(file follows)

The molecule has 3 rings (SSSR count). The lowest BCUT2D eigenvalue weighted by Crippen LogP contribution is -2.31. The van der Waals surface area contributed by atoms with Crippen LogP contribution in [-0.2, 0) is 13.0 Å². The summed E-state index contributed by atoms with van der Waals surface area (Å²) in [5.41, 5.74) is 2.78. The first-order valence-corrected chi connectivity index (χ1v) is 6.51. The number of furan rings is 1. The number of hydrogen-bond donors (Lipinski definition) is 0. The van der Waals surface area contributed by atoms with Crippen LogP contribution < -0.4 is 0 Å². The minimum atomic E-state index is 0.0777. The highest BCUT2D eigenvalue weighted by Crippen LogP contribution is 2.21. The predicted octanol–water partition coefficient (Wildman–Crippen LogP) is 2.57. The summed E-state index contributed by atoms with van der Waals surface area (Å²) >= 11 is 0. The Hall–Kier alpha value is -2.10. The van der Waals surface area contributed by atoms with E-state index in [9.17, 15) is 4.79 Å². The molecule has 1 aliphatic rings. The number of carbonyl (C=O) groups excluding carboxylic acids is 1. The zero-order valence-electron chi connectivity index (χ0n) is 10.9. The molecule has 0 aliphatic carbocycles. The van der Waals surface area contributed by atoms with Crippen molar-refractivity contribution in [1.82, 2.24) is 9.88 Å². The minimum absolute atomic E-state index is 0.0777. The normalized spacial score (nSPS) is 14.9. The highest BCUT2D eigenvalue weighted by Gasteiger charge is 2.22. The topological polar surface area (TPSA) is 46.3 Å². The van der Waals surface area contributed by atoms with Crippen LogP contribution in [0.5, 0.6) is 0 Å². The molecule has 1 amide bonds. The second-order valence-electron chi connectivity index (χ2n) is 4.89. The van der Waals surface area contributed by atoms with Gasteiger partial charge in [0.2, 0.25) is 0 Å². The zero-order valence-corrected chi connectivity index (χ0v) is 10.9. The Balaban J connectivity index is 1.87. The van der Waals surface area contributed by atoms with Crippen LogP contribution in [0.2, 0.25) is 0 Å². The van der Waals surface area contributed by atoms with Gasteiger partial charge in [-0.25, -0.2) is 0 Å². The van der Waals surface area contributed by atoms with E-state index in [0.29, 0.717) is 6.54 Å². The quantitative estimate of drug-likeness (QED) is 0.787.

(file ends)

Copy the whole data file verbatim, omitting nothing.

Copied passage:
The molecule has 3 rings (SSSR count). The lowest BCUT2D eigenvalue weighted by Crippen LogP contribution is -2.31. The van der Waals surface area contributed by atoms with Crippen LogP contribution in [-0.2, 0) is 13.0 Å². The summed E-state index contributed by atoms with van der Waals surface area (Å²) in [5.41, 5.74) is 2.78. The first-order valence-corrected chi connectivity index (χ1v) is 6.51. The number of furan rings is 1. The number of hydrogen-bond donors (Lipinski definition) is 0. The van der Waals surface area contributed by atoms with Crippen LogP contribution < -0.4 is 0 Å². The minimum atomic E-state index is 0.0777. The highest BCUT2D eigenvalue weighted by Crippen LogP contribution is 2.21. The predicted octanol–water partition coefficient (Wildman–Crippen LogP) is 2.57. The summed E-state index contributed by atoms with van der Waals surface area (Å²) >= 11 is 0. The Hall–Kier alpha value is -2.10. The van der Waals surface area contributed by atoms with E-state index in [9.17, 15) is 4.79 Å². The molecule has 1 aliphatic rings. The number of carbonyl (C=O) groups excluding carboxylic acids is 1. The zero-order valence-electron chi connectivity index (χ0n) is 10.9. The molecule has 0 aliphatic carbocycles. The van der Waals surface area contributed by atoms with Crippen molar-refractivity contribution in [1.82, 2.24) is 9.88 Å². The minimum absolute atomic E-state index is 0.0777. The normalized spacial score (nSPS) is 14.9. The highest BCUT2D eigenvalue weighted by Gasteiger charge is 2.22. The topological polar surface area (TPSA) is 46.3 Å². The van der Waals surface area contributed by atoms with Crippen LogP contribution in [0.5, 0.6) is 0 Å². The molecule has 1 amide bonds. The second-order valence-electron chi connectivity index (χ2n) is 4.89. The van der Waals surface area contributed by atoms with Gasteiger partial charge in [0.2, 0.25) is 0 Å². The zero-order valence-corrected chi connectivity index (χ0v) is 10.9. The Balaban J connectivity index is 1.87. The van der Waals surface area contributed by atoms with Crippen LogP contribution in [0.2, 0.25) is 0 Å². The van der Waals surface area contributed by atoms with Gasteiger partial charge in [-0.25, -0.2) is 0 Å². The van der Waals surface area contributed by atoms with E-state index in [0.29, 0.717) is 6.54 Å². The quantitative estimate of drug-likeness (QED) is 0.787.